Through the Syrians Refuge in Turkey Towards the Creation of the War Migration Theory

Through the Syrians Refuge in Turkey Towards the Creation of the War Migration Theory

Aylin Görgün Baran (Hacettepe University, Turkey)
DOI: 10.4018/978-1-5225-3322-1.ch011
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Abstract

Due to the fear created by the war and the problems that war has caused, most of the Syrian citizens have been displaced and started to migrate many countries of the world. Countries like Turkey, Lebanon and Jordan, which are the closest neighbors, feel the intensity of this migration, but the problem has also spread to Europe. Although the number of Syrian refugees has not known clearly, more than 3.5 million people are located in Turkey and Lebanon. In this study, it is aimed to develop an analysis through “war migration”, by focusing on the international links of migration. In this context, a theoretical experiment has been carried out that takes macro, meso and micro elements of immigration into consideration through the theory of migration systems and theory of relationship networks, therefore, a theoretical experiment has been made which reveals the links of war migration.
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Introduction

Today, the series of events that were developed by the globalization of the economy has become deeply influential in every society. Applications of capitalism which was defined as systemic crisis which enable to circulate the capital and searching constantly for new markets of manufacturers have led the world to become smaller as a global village by the words of McLuhan & Powers (2001).

An important factor in the world becoming a global village has developments in communication and transportation technologies. In the face of these developments, as nation-states gradually lose their power in the modern period, a new structure with the domination of international powers prevailed (Giddens, 2008). Increasingly globalization of politics as in the economy has become inevitable the formation of a new world order. Mainly the strong actors of Western powerful countries, even though countries such as Russia, China and Israel occasionally have conflicts among themselves, they have come together in their benefits and have united their forces in imperial sense and have shown these powers at every turn on third world countries like Asia, Africa and Middle East. This leads to confusion and chaos in the world and leads to internal confusion in the peripheral countries and jeopardizes the future of the countries in conflict and causes the loss of cultures and human rights violations.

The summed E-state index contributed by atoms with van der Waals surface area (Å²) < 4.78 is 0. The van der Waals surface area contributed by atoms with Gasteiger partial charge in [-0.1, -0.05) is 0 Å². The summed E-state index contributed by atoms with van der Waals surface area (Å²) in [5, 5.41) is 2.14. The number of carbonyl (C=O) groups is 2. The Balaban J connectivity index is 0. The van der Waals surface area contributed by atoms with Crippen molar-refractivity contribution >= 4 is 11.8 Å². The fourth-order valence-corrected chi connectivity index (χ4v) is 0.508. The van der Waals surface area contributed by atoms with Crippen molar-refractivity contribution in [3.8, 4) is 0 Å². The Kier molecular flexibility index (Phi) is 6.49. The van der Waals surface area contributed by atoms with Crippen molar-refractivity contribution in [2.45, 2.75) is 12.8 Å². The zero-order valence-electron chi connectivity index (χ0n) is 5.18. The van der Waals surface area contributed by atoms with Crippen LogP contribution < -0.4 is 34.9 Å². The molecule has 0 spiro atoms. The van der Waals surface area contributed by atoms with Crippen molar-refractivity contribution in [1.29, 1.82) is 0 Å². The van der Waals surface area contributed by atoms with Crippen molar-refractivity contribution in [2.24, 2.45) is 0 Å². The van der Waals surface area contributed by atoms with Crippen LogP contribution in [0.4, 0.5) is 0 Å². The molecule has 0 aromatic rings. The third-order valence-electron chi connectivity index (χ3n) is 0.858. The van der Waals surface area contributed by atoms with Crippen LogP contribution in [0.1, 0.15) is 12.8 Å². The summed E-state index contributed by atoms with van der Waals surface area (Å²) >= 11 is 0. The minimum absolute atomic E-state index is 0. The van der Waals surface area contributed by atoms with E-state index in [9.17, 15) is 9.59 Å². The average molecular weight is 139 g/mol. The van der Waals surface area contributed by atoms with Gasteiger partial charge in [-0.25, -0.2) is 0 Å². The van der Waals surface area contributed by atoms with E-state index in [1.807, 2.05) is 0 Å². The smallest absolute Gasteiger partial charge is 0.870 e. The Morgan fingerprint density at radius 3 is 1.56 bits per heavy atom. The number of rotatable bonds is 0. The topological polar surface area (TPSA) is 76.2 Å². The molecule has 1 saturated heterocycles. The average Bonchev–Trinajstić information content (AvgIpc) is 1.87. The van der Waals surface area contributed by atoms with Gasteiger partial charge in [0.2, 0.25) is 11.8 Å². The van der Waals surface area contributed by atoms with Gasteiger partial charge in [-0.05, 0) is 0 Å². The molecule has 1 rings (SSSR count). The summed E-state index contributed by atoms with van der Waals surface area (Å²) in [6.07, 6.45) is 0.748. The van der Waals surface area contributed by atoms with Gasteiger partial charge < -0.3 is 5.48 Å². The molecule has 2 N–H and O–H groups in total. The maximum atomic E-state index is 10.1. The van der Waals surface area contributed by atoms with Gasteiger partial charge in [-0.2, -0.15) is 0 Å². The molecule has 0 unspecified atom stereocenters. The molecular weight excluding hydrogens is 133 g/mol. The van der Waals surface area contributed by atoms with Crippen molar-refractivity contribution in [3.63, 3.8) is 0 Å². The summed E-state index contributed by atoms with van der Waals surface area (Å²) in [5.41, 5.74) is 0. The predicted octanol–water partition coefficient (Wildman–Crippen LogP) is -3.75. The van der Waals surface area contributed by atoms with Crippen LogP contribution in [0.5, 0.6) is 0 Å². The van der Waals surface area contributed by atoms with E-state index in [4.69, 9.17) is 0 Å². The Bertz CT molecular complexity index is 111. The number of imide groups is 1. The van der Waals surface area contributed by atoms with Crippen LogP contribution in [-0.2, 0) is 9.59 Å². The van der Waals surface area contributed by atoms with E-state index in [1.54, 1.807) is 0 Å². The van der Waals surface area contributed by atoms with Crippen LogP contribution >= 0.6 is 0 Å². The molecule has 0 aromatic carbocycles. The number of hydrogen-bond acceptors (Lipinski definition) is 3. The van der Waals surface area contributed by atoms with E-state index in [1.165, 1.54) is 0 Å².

The infrastructure of war migration has been largely processing by the interests of the imperial powers; it brings problems such as fear of the local people due to emigration, economic troubles, spoiled identities in terms of refugees, and life without statelessness. In this context, December 2010, known as the Arab Spring, was a milestone for Middle East geography. Since this date, after a Tunisian university student burned himself up, groups organized through social media initiated an action protesting to the management conception of their own country (Çağlayan, 2015, p. 194). This situation created a domino effect and spread from Tunisia to Egypt, then to Libya and finally to Syria, it has caused the war still continue in Syria. These crises have caused a great wave of immigration in the Middle East and the local civil war has transformed into a threatening and disturbing situation for the countries of the region. The chaos and complexity created by this situation in the world has brought up the question of what kind of policy should be followed regarding refugees and asylum seekers and this issue has also moved the countries of the UN and the West.

In this study, it is aimed to create a theory of war migration with the theory of immigration systems and migration networks of the migration wave caused by the war and conflict in the Middle East. This context is interpreted critically by evaluating the structural causes of migration, the macro, group and institutional practices as subjects in micro elements (Faist, 2003, pp. 57-61, Castles & Miller, 2008, p. 39) and was tried to construct the theoretical structure by conceptualization of war migration.

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